Estrogens exert fast non-genomic actions in their target tissues which may involve the participation of receptors located at the cell membrane. Studies were performed to identify and characterize membrane-associated 17β- estradiol binding proteins in rabbit uterus. Specific and saturable [3H]17β-estradiol binding sites of high affinity (K(d) = 0.36 nM) were detected in uterine microsomes at higher concentration than in cytosol (370 ± 98 vs. 270 ± 87 fmol/mg protein, respectively). Various other steroid hormones, the stereoisomer 17α-estradiol and the antiestrogen tamoxifen were significantly less effective than 17β-estradiol to compete with the radioactive ligand for binding to the membranes. The microsome binding sites were trypsin-sensitive and could be extracted to a great extent (80-90%) with 0.4/0.6 M KCl. Assays of the marker enzyme glucose-6-P dehydrogenase excluded membrane contamination with cytosolic soluble components. Immunoblot analysis of particulate and soluble fractions using monoclonal antibodies against the transactivation, heat shock protein recognition, and steroid binding domains of the nuclear estrogen receptor (ER; 67 kDa), revealed lower concentrations of the ER in membranes and the presence of five additional immunoreactive proteins of 57, 50, 32, 28, and 11 kDa which were absent in cytosol. Moreover, the antibody against the steroid binding domain was as effective as an inhibitor for cytosolic and membrane specific radioligand binding. Extraction of microsomes with the nondenaturing detergent CHAPS allowed a 2- fold enrichment of ER-like binding proteins as shown by antibody labeling and [3H]17β-estradiol binding analysis. The results of this work are consistent with the existence of novel 17β-estradiol membrane binding proteins structurally related to the intracellular ER. Future studies should investigate whether any of these proteins are involved in the primary events (e.g. receptor function) mediating nongenomic estrogen effects.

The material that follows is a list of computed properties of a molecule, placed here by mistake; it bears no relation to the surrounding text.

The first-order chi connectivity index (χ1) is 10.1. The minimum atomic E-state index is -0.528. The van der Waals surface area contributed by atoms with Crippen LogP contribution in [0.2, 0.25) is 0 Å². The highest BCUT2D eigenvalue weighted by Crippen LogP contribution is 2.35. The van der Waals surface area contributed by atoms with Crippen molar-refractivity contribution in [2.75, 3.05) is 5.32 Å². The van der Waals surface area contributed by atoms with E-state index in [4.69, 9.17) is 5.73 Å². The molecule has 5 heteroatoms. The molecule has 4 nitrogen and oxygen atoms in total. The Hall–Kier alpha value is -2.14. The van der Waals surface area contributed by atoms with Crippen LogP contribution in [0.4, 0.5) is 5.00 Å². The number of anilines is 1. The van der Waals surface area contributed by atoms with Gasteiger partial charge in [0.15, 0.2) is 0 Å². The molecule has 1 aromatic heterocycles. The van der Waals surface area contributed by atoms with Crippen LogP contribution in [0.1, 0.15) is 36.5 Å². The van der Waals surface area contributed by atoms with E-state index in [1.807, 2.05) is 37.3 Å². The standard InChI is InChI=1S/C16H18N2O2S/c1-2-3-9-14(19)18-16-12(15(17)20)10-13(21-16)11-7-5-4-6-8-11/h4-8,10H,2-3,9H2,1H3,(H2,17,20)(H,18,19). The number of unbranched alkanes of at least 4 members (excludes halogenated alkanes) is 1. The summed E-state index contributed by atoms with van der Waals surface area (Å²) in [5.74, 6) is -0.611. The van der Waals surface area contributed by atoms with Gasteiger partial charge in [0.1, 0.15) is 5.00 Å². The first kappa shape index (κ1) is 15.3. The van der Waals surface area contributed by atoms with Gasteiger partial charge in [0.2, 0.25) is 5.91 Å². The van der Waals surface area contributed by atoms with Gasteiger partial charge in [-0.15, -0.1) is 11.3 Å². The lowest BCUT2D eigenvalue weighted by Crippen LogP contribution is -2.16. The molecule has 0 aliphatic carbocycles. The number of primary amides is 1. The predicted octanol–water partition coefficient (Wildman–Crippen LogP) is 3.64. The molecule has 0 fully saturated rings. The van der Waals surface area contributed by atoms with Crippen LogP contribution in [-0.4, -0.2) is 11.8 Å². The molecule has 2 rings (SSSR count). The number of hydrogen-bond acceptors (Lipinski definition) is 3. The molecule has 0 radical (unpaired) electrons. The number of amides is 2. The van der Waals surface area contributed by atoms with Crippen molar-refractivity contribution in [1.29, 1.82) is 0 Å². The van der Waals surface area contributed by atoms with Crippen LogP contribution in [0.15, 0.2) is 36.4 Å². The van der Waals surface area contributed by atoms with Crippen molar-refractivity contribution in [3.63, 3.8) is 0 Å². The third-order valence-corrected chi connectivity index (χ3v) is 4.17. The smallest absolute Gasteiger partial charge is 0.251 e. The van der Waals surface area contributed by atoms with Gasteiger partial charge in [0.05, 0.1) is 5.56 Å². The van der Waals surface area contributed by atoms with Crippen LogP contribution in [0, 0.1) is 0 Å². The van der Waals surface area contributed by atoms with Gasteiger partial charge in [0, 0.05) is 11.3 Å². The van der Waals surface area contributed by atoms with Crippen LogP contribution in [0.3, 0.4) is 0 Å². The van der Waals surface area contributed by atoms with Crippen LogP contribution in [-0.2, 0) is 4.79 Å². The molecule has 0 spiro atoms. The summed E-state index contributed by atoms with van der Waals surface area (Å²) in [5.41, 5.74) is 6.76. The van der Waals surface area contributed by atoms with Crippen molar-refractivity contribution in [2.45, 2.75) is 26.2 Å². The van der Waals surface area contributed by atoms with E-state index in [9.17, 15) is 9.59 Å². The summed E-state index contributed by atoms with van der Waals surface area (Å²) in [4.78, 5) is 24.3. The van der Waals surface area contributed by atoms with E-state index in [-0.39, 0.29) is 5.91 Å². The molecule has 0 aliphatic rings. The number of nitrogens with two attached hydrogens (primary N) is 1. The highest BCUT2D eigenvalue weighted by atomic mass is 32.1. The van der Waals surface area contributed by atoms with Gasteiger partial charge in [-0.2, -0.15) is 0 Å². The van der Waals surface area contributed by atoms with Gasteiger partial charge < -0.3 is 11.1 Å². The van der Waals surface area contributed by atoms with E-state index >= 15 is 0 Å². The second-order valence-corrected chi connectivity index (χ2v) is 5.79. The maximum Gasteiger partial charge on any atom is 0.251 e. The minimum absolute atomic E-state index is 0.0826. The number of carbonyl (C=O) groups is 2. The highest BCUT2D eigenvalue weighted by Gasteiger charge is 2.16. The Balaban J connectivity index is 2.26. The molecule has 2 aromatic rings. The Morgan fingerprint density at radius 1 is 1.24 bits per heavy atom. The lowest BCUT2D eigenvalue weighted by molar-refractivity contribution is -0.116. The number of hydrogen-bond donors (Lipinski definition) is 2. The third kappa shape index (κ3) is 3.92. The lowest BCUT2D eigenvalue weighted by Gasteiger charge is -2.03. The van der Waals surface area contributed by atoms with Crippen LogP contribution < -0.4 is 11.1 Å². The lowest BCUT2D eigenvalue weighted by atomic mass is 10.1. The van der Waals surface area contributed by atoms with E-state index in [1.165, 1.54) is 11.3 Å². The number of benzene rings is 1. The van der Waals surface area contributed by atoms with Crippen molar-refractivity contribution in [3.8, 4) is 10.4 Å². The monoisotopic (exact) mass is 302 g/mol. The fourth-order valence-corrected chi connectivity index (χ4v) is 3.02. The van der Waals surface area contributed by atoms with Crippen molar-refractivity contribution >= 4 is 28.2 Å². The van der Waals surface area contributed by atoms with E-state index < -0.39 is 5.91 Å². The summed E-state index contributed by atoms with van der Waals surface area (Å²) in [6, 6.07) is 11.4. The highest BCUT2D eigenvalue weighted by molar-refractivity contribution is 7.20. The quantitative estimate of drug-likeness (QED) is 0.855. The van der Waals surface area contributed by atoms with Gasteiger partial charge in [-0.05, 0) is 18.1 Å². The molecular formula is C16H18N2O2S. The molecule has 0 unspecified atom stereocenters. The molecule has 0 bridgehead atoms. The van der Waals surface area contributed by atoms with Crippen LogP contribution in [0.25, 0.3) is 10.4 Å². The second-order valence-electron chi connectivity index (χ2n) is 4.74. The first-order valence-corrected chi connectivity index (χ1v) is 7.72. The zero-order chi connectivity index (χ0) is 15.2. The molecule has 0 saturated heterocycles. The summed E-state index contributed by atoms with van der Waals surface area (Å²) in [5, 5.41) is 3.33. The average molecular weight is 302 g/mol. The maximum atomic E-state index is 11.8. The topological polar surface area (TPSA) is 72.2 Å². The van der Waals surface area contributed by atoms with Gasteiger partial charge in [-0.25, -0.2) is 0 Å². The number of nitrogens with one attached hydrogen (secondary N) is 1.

ASJC Scopus subject areas
- Endocrinology, Diabetes and Metabolism